Truth and Lies in Academia

Yesterday: Illiberal Education   Tomorrow: Knowledge and Decisions

Twitter: @GreatBooksDude


Book: The Bubble Boys: How Mistaken Educational Ideals and Practices are Causing a Warped Social Fabric

My friend is in town from New York and is a huge Rays and Mets fan–she planned the trip intentionally to match when the Rays and Mets would be playing the Dodgers–and now she’s upset that the Rays got swept.  Moral equivalent: going to school for two dozen years and then being upset that you haven’t gotten what you want or need out of it.  Note the point.

Now there is more to say about schools that I have even already said to this point.  In case you haven’t noticed, I’m on a course of posts that critique the modern university system–a system which clearly does not work, and in which our society invests heavier and heavier resources such that universities are now simply “youth ghettoes”.  But this is nothing new.

For those who really wish to look, the critique of universities dates back at least to Veblen’s The Higher Learning in America–which I’ll get to later–but includes a 1951 text by then-recent graduate William Buckley, whose alma mater, Yale, was doing things of which he was suspicious.  Buckley complains in this wonderful (and extremely short) book about a professorial culture that was increasingly devoted to collectivism, anti-religious sentiment, and other policies more reflective of the enemies of the United States (at this time Communist Korea, China, and Russia, and only a half-decade before this Nazi Germany) than of the Anglo-Saxon, democratic ,free market, Judeo-Christian ideal.  Buckley’s main concern is that as Yale graduates exert a disproportionate influence on the world compared with their absolute numbers, the ideas with which they are invested early would have deleterious effects on foreign policy, business, law, and many other important arenas of modern life.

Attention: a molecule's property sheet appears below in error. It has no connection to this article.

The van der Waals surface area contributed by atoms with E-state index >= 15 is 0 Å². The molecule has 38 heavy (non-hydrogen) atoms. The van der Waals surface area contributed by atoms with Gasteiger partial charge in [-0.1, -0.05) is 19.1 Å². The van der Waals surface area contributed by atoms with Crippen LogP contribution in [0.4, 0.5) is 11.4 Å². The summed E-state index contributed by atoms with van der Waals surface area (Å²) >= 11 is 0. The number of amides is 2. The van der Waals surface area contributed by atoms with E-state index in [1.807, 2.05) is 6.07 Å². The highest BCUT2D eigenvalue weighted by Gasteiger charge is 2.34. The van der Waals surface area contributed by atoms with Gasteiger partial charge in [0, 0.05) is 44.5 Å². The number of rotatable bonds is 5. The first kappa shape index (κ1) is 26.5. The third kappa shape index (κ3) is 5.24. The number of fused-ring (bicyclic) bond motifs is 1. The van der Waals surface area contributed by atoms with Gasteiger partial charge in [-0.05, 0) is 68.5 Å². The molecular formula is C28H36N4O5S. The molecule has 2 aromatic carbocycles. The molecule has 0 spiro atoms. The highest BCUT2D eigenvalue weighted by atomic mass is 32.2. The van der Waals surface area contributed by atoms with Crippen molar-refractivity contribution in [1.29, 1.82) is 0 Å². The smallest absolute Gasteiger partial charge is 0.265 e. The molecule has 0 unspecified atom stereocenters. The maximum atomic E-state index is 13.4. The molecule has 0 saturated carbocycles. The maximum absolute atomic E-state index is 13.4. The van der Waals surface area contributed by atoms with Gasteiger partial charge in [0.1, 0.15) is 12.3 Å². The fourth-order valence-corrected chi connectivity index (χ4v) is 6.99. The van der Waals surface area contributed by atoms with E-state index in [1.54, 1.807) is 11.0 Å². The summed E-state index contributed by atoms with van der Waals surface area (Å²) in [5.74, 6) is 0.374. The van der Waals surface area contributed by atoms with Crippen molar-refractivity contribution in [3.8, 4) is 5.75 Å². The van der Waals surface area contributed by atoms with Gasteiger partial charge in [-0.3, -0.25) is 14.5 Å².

Buckley exposes individual faculty members, entire departments, and specific courses that were being conducted with emphasis on anti-religious and/or collectivist doctrines.  He notes some professors who treated religion as equivalent to superstition and some who treated it as archaic and obsolete.  But his focus does not end there; he points out that even ostensibly Christian social clubs were losing their religious bearings, and that in no place were religious ideals strong or required.